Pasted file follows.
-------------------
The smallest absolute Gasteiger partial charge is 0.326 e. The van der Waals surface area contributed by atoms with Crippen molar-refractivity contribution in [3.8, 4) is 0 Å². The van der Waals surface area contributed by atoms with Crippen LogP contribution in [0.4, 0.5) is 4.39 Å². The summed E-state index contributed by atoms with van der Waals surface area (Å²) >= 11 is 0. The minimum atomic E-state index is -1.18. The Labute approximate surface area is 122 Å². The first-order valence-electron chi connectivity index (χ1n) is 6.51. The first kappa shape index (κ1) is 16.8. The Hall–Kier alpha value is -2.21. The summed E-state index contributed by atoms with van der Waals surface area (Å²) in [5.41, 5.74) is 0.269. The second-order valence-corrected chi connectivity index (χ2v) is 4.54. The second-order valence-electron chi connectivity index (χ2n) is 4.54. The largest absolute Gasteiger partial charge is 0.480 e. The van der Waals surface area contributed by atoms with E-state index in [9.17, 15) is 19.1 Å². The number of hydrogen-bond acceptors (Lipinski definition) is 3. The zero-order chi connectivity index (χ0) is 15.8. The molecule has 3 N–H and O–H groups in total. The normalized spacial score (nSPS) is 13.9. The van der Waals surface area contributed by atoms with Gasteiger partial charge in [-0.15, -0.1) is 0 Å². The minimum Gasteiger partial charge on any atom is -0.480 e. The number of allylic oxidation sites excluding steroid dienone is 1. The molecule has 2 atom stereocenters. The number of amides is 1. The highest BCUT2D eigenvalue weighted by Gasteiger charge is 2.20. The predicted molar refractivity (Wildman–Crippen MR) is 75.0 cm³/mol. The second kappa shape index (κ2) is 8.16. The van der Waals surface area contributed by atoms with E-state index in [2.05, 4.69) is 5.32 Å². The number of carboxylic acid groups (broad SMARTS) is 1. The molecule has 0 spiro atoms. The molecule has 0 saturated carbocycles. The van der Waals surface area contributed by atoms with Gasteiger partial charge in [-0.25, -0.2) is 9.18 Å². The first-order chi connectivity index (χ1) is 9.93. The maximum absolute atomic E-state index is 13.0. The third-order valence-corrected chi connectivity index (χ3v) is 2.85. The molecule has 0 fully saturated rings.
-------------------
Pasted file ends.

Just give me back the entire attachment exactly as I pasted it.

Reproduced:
The smallest absolute Gasteiger partial charge is 0.326 e. The van der Waals surface area contributed by atoms with Crippen molar-refractivity contribution in [3.8, 4) is 0 Å². The van der Waals surface area contributed by atoms with Crippen LogP contribution in [0.4, 0.5) is 4.39 Å². The summed E-state index contributed by atoms with van der Waals surface area (Å²) >= 11 is 0. The minimum atomic E-state index is -1.18. The Labute approximate surface area is 122 Å². The first-order valence-electron chi connectivity index (χ1n) is 6.51. The first kappa shape index (κ1) is 16.8. The Hall–Kier alpha value is -2.21. The summed E-state index contributed by atoms with van der Waals surface area (Å²) in [5.41, 5.74) is 0.269. The second-order valence-corrected chi connectivity index (χ2v) is 4.54. The second-order valence-electron chi connectivity index (χ2n) is 4.54. The largest absolute Gasteiger partial charge is 0.480 e. The van der Waals surface area contributed by atoms with E-state index in [9.17, 15) is 19.1 Å². The number of hydrogen-bond acceptors (Lipinski definition) is 3. The zero-order chi connectivity index (χ0) is 15.8. The molecule has 3 N–H and O–H groups in total. The normalized spacial score (nSPS) is 13.9. The van der Waals surface area contributed by atoms with Gasteiger partial charge in [-0.15, -0.1) is 0 Å². The minimum Gasteiger partial charge on any atom is -0.480 e. The number of allylic oxidation sites excluding steroid dienone is 1. The molecule has 2 atom stereocenters. The number of amides is 1. The highest BCUT2D eigenvalue weighted by Gasteiger charge is 2.20. The predicted molar refractivity (Wildman–Crippen MR) is 75.0 cm³/mol. The second kappa shape index (κ2) is 8.16. The van der Waals surface area contributed by atoms with E-state index in [2.05, 4.69) is 5.32 Å². The number of carboxylic acid groups (broad SMARTS) is 1. The molecule has 0 spiro atoms. The molecule has 0 saturated carbocycles. The van der Waals surface area contributed by atoms with Gasteiger partial charge in [-0.25, -0.2) is 9.18 Å². The first-order chi connectivity index (χ1) is 9.93. The maximum absolute atomic E-state index is 13.0. The third-order valence-corrected chi connectivity index (χ3v) is 2.85. The molecule has 0 fully saturated rings.